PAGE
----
by Shawn D’Abreu
Some suggestions for your activist life:
(These help me.)
Pray: Prayer is a refuge. It is talking to God as to a friend. There are situations which only He can understand and the channels to His throne are always open.
(Bonus) The Psalms are a boon: A perfect resource to learn how to pray, praise and lament as well. Spurgeon’s “The Treasury of David” and Hans LaRondelle’s “Deliverance in the Psalms” are wonderful and useful commentaries.
Count the Cost: If there is no progress without struggle, then there is no struggle without costs. If you are engaged in any worthwhile effort to mitigate systemic or individual harm or to change a system, then it will be expensive to mind, body, and soul.
Everyone “Mad” Now, Won’t be Mad Later: Most people will make the necessary mental adjustments and if they aren’t directly and significantly impacted right away, they won’t make too much noise. Don’t judge them but be aware most folks will not venture on the front line with you.
Be Convinced of Your Own Cause: Humble certainty and firm conviction are not the mark of weak minds or stubborn constitutions. Be sure that your cause is worth the urgency and then settle into that understanding. Otherwise, you’ll blow back and forth between several opinions and your efforts will be erratic.
Take Care: The whole movement, the whole sum total of the resistance does not depend upon your 24/7 vigilance. If it does, something is wrong. You need to eat, worship, sleep, rest and have family and social time. Otherwise, you will break down, be vulnerable to wild mood swings, paranoia, depression, loneliness and deep, deep resentment.
Have a Getaway: This should be someplace different than your home. It should be a place in nature that is safe, quiet and remote enough that you are transported away.
Count the Cost (Part 2): Look around. Most of the people who are the most outspoken work for churches, nonprofits, hospitals or they are self-employed. Their job (for now) either encourages and subsidizes their outspokenness, don’t care about their advocacy views or, for the time being, are unaware of their positions. Working for “change” makes you an economic target. Rosa Parks and her husband were almost destitute for a while after her stand against injustice. Have a plan. Be smart. Things don’t “just work out”.
All Your Allies Don’t Attend Rallies: Don’t think one must pump their fists and speak loudly or attend all your meetings to really be “down for the cause”. Some people are there. Some people can’t be there, but they will subsidize some of your work or give you a hot meal and a safe, comfortable place to recharge. They may be a good sounding board or they may give you some sage advice. Learn to appreciate all the good that you can receive. There will be an overabundance of bad, so be grateful. Cultivate diverse kinds of allies.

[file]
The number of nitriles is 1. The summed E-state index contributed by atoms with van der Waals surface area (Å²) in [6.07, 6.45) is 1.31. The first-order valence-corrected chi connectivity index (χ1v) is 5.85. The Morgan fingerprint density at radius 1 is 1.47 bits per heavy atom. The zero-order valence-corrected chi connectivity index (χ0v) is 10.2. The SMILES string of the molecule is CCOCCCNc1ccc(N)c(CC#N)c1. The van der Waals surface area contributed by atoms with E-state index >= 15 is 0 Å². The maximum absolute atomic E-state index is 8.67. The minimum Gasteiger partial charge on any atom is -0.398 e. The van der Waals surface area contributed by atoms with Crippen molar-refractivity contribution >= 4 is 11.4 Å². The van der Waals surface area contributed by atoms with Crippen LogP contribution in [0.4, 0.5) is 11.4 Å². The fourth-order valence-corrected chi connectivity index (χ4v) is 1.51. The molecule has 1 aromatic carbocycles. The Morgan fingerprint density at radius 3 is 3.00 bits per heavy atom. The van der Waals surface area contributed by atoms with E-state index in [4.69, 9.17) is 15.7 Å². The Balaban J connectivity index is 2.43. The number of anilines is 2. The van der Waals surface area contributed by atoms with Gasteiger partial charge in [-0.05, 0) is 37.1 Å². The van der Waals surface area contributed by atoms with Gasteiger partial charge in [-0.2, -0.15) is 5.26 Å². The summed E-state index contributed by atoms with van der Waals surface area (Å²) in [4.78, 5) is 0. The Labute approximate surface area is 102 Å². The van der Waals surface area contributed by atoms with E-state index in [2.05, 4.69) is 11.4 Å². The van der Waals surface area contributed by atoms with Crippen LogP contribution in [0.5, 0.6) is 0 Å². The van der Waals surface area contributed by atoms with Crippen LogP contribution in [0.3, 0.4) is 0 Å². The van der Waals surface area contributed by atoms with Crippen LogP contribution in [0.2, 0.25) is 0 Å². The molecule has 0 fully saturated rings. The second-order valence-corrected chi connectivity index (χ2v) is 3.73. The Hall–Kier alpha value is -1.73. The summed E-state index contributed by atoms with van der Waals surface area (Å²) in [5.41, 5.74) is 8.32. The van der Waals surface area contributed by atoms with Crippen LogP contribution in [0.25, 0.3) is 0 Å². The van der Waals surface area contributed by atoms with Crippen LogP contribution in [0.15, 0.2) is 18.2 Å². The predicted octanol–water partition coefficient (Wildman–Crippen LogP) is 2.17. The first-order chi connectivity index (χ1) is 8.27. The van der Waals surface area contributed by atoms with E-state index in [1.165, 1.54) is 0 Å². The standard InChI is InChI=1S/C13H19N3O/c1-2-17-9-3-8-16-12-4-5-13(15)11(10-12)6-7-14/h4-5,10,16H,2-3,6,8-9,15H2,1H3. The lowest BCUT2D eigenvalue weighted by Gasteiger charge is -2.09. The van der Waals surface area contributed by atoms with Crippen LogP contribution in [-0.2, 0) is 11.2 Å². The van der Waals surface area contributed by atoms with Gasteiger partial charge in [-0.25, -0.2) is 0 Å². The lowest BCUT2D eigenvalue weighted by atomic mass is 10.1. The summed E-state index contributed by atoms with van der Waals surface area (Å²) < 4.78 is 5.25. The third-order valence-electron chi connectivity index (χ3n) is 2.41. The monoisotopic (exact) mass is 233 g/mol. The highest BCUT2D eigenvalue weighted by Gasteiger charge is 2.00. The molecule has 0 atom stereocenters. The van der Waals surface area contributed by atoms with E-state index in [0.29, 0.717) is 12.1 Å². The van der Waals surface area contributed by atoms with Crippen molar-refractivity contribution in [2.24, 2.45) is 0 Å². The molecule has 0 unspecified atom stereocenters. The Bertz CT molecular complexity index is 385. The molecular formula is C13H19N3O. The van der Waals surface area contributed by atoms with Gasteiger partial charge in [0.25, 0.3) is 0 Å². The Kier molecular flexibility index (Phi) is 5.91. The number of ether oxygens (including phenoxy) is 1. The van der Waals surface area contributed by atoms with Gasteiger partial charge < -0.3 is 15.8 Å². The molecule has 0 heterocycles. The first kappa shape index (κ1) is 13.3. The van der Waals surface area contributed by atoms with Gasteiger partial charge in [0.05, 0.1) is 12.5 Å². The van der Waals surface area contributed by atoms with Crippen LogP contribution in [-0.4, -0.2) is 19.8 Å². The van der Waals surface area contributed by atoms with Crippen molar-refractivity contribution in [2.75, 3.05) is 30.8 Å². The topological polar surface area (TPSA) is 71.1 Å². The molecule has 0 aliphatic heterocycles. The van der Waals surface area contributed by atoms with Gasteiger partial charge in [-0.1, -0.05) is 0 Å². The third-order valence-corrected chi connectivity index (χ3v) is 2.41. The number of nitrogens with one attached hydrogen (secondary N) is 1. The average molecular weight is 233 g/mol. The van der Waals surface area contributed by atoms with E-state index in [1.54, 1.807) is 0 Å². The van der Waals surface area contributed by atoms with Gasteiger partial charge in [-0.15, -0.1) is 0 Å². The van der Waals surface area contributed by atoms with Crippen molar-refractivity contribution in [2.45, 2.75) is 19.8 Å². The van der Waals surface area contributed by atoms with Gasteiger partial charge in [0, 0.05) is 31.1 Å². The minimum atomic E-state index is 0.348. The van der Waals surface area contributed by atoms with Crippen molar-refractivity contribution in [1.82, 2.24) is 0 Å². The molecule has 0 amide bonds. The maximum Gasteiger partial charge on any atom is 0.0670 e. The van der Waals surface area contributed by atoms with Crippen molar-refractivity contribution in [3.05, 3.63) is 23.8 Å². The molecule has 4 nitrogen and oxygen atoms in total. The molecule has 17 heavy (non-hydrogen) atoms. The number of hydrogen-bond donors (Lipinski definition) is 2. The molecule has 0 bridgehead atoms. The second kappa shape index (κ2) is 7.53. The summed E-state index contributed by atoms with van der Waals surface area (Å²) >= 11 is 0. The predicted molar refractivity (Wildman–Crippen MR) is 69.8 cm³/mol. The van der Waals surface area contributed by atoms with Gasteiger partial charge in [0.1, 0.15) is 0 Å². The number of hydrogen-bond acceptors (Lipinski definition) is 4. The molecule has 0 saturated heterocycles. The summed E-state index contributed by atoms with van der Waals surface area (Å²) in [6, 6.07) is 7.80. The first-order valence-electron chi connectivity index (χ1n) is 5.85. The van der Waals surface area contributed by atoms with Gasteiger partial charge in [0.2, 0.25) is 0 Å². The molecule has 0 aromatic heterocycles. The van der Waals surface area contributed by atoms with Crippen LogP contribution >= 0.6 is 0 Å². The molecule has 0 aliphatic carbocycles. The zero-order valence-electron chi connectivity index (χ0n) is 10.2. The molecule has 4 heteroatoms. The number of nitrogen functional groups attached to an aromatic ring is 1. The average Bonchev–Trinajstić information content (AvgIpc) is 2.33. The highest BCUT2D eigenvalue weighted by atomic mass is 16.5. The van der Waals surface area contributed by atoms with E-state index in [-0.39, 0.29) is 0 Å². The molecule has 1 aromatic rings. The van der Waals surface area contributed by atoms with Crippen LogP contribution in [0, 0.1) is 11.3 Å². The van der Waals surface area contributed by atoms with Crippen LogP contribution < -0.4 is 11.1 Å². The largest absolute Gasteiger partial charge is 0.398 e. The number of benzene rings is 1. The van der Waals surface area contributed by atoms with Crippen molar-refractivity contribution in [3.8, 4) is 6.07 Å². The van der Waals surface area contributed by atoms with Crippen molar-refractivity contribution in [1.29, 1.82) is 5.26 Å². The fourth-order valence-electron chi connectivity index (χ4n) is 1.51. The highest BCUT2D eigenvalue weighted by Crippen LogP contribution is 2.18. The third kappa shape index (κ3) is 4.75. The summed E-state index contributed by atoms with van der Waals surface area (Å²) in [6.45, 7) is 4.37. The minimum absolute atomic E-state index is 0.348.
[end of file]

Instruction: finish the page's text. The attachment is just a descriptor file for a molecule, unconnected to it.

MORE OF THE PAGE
Your Side Isn’t Perfect: You may be right and your cause just, but don’t become complacent. Practice the same values you keep demanding others to follow. Hypocrisy and internal contradictions are what tears apart most groups working for change. Be capable of self-reflection and if something is true, no matter who said it, accept it on principle. Even if you must reject the motive of the person delivering that truth, take what is valuable, discard the chaff.
All Opponents are Not Enemies: Learn to tell the difference. There are folks who impede your progress, but for them it’s not personal, it’s business. Or it’s a matter of principle but they are not trying to destroy your life. You can understand that without yielding any ground. You may even have room for dialogue and an opportunity to persuade them.
But You Will Have Enemies: And they will try to undermine, misrepresent, distort, malign and destroy you. Whether its personal or not they perceive you as an existential threat because you dissent, disagree or refuse to yield. Its not friendly. While you should harbor no malice toward any, you should not underestimate the dangers, subtle and overt, your enemies pose to you.
Contingencies will Save Your Life: Always have several, as applicable.
Your Phone is Not Your Friend: Manage your electronic devices, don’t let them dictate or structure your life. Learn to use a paper map and a real compass. Have face to face meetings. Memorize numbers and other details. Convenience and security are rarely compatible. Take device security seriously. You’ll be glad you did.
The Arc and the Justice: Dr. King, paraphrasing Theodore Parker, said: “The arc of the moral universe is long, but it bends toward justice”. One must believe that there is a Creator who devised this arc and a divine throne, upon a mercy seat, where the bend meets a just Judge.
As an activist or advocate, you will be misunderstood and unjustly accused in ways which wound your person and soils your reputation. What you are working toward may never ultimately be achieved in your lifetime. You need to know there is Someone outside of yourself Who is able and willing to give you strength and peace of mind.
There must be a certainty that if all accounts are not settled here, they will one day be settled because all arcs must bear the examination of the Searcher of Hearts.
Justice may be hindered by time but never frustrated by eternity. God sees, He knows, He understands, He cares and He judges, rightly.
Originally posted at Standing Room Only, the policy and opinion blog of D’Abreu, Davis and Silk, a public advocacy firm. Reposted with the permission of the author.